I’m currently on Weight Watchers, and besides counting points, there are the Good Health Guidelines that help you to stay healthy and get your body in optimum shape for weight loss.
- Eat at least five servings of vegetables and fruits each day.
- Choose whole-grain foods, such as brown rice and oats, whenever possible.
- Include two servings of milk products – low fat (1%) or fat-free – each day.
- Have 2 teaspoons of healthy oils (olive oil, canola, sunflower, safflower or flaxseed) each day.
- Ensure that you are getting enough protein by choosing at least a serving or two of lean meats, skinless poultry, fish, beans, soy products, and lentils.
- Limit added sugar and alcohol.
- Drink at least 6 8-ounce glasses of liquid a day. The best choice is water.
- Take a multiple vitamin-mineral supplement each day.
- Get in at least 30 minutes a day on most days of the week.
For me, it’s really becoming hard to remember these guidelines. I do follow a few of them, like avoiding alcohol, getting my water in, and incorporating whole grains when I can. However, I want to follow all of them, so I’ll be incorporating the ones I have trouble with, one per week. (My Weight Watcher weeks are Thursday – Wednesday, since I attend Wednesday meetings.)
First, I’m going to aim to eat my fruits and veggies, since I usually have 2-3 servings a day, and it would probably be easiest for me to incorporate into my diet. Here’s what Weight Watchers considers a fruit/veggie serving.
Fruits, vegetables and leafy greens
Serving sizes are 1 cup for leafy greens and 1/2 cup for all other vegetables and fruits. The lettuce alone in a large salad may well count for 2 or more vegetable servings. The default portion for most fruits and vegetables is 1 cup.
Sound too hard? Well, here are some great ways and ideas to incorporate more fruits and vegetables in your everyday diet.
- Add fruit to your cereal, oatmeal, waffles or pancakes at breakfast.
- Create your own yogurt flavors with plain yogurt and different combinations of fruit.
- Snack on raw vegetables or fruits instead of chips or pretzels. Keep sugar snap peas, raisins or carrot sticks in your car, your office or your backpack.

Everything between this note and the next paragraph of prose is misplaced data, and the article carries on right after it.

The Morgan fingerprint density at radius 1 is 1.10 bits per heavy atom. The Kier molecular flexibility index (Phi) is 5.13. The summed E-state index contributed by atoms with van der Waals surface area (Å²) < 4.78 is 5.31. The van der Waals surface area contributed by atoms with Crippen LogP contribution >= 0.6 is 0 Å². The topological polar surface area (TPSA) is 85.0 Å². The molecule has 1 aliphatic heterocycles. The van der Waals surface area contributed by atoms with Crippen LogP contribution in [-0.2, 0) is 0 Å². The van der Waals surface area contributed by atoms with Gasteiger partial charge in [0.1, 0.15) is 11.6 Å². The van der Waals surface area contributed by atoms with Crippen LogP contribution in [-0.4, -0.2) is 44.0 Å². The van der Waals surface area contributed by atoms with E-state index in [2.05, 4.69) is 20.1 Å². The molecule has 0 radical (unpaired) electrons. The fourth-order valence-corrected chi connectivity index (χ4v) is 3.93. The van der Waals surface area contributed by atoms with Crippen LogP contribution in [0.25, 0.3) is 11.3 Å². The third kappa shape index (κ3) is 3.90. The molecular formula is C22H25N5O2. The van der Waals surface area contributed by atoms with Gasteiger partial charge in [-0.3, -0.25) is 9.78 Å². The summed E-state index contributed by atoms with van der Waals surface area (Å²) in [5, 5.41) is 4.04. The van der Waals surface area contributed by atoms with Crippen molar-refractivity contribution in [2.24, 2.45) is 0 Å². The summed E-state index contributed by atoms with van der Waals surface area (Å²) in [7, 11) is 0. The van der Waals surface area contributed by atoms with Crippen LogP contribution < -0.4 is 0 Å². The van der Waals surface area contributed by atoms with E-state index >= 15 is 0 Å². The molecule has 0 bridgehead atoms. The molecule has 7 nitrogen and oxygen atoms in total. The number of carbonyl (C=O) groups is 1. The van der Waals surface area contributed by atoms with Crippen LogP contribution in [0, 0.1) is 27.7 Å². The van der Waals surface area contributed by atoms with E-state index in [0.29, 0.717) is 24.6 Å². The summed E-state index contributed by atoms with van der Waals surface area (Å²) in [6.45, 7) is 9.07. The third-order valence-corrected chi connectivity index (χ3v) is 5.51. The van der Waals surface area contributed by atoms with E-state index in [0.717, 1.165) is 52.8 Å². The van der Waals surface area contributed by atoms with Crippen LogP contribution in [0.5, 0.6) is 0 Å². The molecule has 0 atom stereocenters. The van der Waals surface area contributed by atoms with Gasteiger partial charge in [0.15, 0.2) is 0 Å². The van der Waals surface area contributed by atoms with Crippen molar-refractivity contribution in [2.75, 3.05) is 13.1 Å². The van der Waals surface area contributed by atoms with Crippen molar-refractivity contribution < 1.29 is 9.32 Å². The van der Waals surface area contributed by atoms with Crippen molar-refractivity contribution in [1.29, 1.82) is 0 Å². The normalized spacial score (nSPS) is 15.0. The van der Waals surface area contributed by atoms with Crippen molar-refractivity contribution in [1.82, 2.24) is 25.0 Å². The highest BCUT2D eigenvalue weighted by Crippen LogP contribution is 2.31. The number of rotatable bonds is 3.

- Use chunky salsa instead of thick, creamy snack dips.
- Drink 100% juice instead of addictive coffee, tea, or soda.
- Going out to lunch? Take a trip to the grocery salad bar. Use lots of dark green leaves and other vegetables instead of piling on all of the extras like eggs, bacon, or croutons.
- Add frozen veggies to any pasta dish.
- Keep fruits and vegetables in line of sight. Grapes, oranges, bananas, and apples make a colorful bowl arrangement on the table. If you see them, you will eat them.
- Dried fruit is just as portable as potato chips — and less messy. Plus, it’s an easy way to increase your iron consumption.
- When cooking vegetables, makes 2-3 times more than you need and immediately store the extra away for tomorrow. It will save you time later on when you might not feel up to the task of cooking.
- Dried fruit tastes especially good when added to a basic trail mix.
- Add your own beans and vegetables (tomatoes, spinach, peppers, cabbage) to canned and quick-serve soups. The beans will add protein while the veggies will pack in some extra vitamins.
- If you must have pizza, load on extra veggies and pineapple.
- Try berries, melons or dates for a naturally sweet dessert rather than the usual candy bar, cookie, or ice cream sandwich.
- Frozen fruit and veggies are nearly as healthy as the fresh stuff, and only take minutes to prepare.
- Combine fruit with your main meal courses. Raisins, apples and tangerine slices add sweet, crunchy variety to a salad. Apples complement pork and orange slices are perfect with chicken.
Anyone want to jump on the fruit/veggie bandwagon with me? I can’t wait to take a trip to the produce stand and have some fun!